Unfortunately, some of our customers who regularly use both the 90° Elbow Bracket and the joint ring noticed that the joint ring did not fit the 90° Elbow Bracket without a lot of effort, and we realized we needed to reevaluate this part of the system for quality assurance. The Quality team here decided to remove the ring until we could determine the best way to make it fit.


Since the joint ring works on every other part of the railing system, it makes more sense financially and logistically to re-make the 90° Elbow Bracket. After talking with our vendor, we’ve decided to make a new die for the 90° Elbow Bracket and start manufacturing a new part, and, if things run smoothly, we expect to have the new 90° Elbow Bracket sometime in July. We will be supplying the original 90° Elbow Bracket without interruption until we receive the new version. The only significant change in the new version will be that it’s smaller in diameter and will more easily fit the joint ring.


In the meantime, if you would like a joint ring included in your handrail orders, please let your account representative know and we will happily send you the joint ring. If you do not need a joint ring, you don’t need to do anything more. Once we have the new 90° Elbow Bracket, the joint ring will once again be included in all orders.


Give us a call if you have any questions or if you’d like to request the joint ring.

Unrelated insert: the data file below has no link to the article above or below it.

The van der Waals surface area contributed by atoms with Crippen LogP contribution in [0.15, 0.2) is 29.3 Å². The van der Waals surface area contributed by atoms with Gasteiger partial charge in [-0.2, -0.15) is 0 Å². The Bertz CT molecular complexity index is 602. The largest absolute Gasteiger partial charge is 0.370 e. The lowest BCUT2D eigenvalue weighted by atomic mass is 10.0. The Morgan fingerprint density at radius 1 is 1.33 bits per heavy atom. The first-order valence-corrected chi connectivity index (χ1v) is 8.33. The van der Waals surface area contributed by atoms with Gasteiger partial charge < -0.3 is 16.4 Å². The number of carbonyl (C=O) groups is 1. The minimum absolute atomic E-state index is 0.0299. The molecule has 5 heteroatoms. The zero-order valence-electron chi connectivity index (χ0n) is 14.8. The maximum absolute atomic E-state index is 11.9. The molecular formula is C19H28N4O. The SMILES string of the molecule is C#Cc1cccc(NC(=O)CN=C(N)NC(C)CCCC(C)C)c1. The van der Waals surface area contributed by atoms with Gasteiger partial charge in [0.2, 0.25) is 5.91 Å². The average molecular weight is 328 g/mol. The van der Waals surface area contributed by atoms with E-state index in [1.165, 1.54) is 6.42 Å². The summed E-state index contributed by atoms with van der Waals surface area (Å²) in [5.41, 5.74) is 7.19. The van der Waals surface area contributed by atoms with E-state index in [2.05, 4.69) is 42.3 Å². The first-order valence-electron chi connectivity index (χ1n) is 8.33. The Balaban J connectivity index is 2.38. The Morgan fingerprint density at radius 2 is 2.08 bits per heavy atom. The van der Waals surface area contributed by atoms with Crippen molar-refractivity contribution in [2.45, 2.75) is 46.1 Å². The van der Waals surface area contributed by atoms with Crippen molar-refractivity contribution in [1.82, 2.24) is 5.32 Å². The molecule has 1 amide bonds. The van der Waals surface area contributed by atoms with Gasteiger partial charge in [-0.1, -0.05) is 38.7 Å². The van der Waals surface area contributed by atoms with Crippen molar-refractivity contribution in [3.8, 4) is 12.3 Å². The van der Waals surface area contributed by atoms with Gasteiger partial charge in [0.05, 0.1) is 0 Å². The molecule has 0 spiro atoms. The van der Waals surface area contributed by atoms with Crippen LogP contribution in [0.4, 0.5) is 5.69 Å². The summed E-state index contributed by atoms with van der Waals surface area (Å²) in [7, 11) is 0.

All Aluminum

This year we’re switching to all aluminum handrail. We sat down with our lead product engineer to find out why

With the arrival of 2019 came the arrival of aluminum handrail for Superior Plastic Products. For Key-Link customers, aluminum handrail is old hat, but a lot of Superior customers have been used to vinyl secondary handrail.


As of June 1, 2019, we will no longer be selling vinyl handrail (with some exceptions). There are a couple of reasons for this. We sat down with Product Engineer Mike Alexander to get some answers about the switch.


Q. Why did we decide to switch everyone to aluminum handrail?


A. Aluminum handrail has a lot of benefits. In this case, our aluminum handrail is better in three ways. First, it’s ADA compliant. Second, it’s not only secondary handrail. You can use this system alone between two posts if you want to. And third, it’s code compliant.


Q. So it meets IBC and ICC codes?


A. Yes. It meets International Building Code requirements on 6-foot sections and International Residential Code requirements on 8-foot sections.


Q. When you say ADA compliant, what does that mean?


A. There isn’t a governing board that decides ADA compliancy the way there is with building code. However, this handrail meets the various clearance requirements and measurement requirements as specified in ADA documentation.


Q. What about colors? Does white aluminum handrail match white vinyl railing?


A. I think most people would be hard-pressed to tell a difference between the colors. We powder-coat the aluminum handrail to match the vinyl railing and the colors are almost identical.


Questions? Contact your Regional Account Manager.

Our Products are Manufactured in the U.S.A.